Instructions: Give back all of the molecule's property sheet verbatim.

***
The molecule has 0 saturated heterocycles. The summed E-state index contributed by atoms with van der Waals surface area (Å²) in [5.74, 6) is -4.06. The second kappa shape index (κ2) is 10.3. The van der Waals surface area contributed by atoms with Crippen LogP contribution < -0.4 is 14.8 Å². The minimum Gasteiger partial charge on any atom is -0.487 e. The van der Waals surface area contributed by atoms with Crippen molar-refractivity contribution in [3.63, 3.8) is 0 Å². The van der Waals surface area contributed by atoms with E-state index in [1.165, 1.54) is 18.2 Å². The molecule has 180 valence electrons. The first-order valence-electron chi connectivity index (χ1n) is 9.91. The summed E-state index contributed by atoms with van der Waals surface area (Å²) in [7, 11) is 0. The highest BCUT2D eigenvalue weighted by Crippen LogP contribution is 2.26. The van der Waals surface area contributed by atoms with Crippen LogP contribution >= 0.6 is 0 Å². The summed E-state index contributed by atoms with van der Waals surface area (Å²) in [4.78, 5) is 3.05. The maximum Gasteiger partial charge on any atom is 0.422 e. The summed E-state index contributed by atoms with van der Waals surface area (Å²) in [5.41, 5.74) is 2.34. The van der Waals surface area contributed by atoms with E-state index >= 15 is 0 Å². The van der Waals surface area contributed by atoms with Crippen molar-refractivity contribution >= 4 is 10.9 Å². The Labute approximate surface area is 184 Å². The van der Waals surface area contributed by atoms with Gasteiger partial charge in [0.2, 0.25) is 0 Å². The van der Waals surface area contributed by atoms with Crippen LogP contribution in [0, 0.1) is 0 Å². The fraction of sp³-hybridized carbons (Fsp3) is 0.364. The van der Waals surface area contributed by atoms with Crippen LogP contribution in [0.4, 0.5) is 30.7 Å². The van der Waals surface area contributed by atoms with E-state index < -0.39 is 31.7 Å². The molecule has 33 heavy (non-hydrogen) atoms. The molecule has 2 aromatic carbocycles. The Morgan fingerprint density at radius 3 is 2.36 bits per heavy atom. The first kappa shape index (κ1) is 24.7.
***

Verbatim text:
The molecule has 0 saturated heterocycles. The summed E-state index contributed by atoms with van der Waals surface area (Å²) in [5.74, 6) is -4.06. The second kappa shape index (κ2) is 10.3. The van der Waals surface area contributed by atoms with Crippen LogP contribution < -0.4 is 14.8 Å². The minimum Gasteiger partial charge on any atom is -0.487 e. The van der Waals surface area contributed by atoms with Crippen molar-refractivity contribution in [3.63, 3.8) is 0 Å². The van der Waals surface area contributed by atoms with E-state index in [1.165, 1.54) is 18.2 Å². The molecule has 180 valence electrons. The first-order valence-electron chi connectivity index (χ1n) is 9.91. The summed E-state index contributed by atoms with van der Waals surface area (Å²) in [7, 11) is 0. The highest BCUT2D eigenvalue weighted by Crippen LogP contribution is 2.26. The van der Waals surface area contributed by atoms with Crippen LogP contribution >= 0.6 is 0 Å². The summed E-state index contributed by atoms with van der Waals surface area (Å²) in [4.78, 5) is 3.05. The maximum Gasteiger partial charge on any atom is 0.422 e. The summed E-state index contributed by atoms with van der Waals surface area (Å²) in [5.41, 5.74) is 2.34. The van der Waals surface area contributed by atoms with E-state index >= 15 is 0 Å². The van der Waals surface area contributed by atoms with Crippen molar-refractivity contribution >= 4 is 10.9 Å². The Labute approximate surface area is 184 Å². The van der Waals surface area contributed by atoms with Gasteiger partial charge in [0.2, 0.25) is 0 Å². The van der Waals surface area contributed by atoms with Crippen LogP contribution in [0, 0.1) is 0 Å². The fraction of sp³-hybridized carbons (Fsp3) is 0.364. The van der Waals surface area contributed by atoms with Crippen LogP contribution in [0.4, 0.5) is 30.7 Å². The van der Waals surface area contributed by atoms with E-state index < -0.39 is 31.7 Å². The molecule has 33 heavy (non-hydrogen) atoms. The molecule has 2 aromatic carbocycles. The Morgan fingerprint density at radius 3 is 2.36 bits per heavy atom. The first kappa shape index (κ1) is 24.7.